The Dôme du Goûter, a shoulder of Mont Blanc located two kilometers from the peak, is the perfect spot for watching the sunrise. The panorama creates a hormone cocktail that’ll make you dizzy with wonder.
A change of clothes in Vallot Hut before the final push
Our next goal is to reach the Vallot Hut, which is essentially an emergency shelter on the way to the summit, and a useful spot to change layers and use the restroom. If you’ve made it here, the summit’s within arm’s reach. The balcony outside looks down towards the Grand Mulets and Mount Maudit in the distance. Next up is an exposed ridge that poses another risk to inexperienced or unguided climbers. We switch back to short roping here because we don’t want to run the risk of getting caught up in it and losing our balance.
Defeating the final Bosse
The last checkpoint before the summit is the deceivingly named Petite Bosse, a large snowy bulge standing at just over 4,500 meters. The last 300 meters will take us along the classic summit ridge, the same one Balmat, Paccard and so many others have trod.
As we finally reach the peak, we are greeted with a stunning view—a vast alpine landscape set aglow by the sun rising behind the Monte Rosa Massif. Italy spreads off to our right and France to the left. Even though I’ve set foot on that summit over 50 times, it still hasn’t lost one bit of its charm. I especially love seeing the look of pure joy on people’s faces as they experience it for the very first time. That too never gets old.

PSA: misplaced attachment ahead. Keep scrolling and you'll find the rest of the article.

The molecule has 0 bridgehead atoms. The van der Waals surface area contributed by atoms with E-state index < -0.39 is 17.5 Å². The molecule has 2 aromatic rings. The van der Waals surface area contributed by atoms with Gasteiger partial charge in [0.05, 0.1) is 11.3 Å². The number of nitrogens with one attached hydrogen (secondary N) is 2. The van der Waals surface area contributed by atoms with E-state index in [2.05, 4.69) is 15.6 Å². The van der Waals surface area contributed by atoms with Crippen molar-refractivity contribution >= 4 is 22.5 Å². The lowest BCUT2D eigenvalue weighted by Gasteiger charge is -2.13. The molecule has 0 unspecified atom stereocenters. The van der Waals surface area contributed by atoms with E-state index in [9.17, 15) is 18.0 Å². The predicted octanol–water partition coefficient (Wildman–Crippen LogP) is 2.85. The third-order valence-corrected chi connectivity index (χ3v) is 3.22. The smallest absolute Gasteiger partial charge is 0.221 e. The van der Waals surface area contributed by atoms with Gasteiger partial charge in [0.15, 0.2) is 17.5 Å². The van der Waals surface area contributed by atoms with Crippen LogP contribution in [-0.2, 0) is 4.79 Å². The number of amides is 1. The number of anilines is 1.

Excitement and fatigue make for a potent mix
There’s a great quote by Ed Viesturs that goes: “Getting to the summit is optional, getting down is mandatory.” Reaching the top is just the first part of our adventure. Understandably, people get excited by the summit, sometimes too much even, but even at this point preserving energy is vital. You don’t want to be the one who has to be carried back to the hut. When we’re together on the mountain, we have a duty to you and to your family, so help us help you by being prepared.
Back to where it all began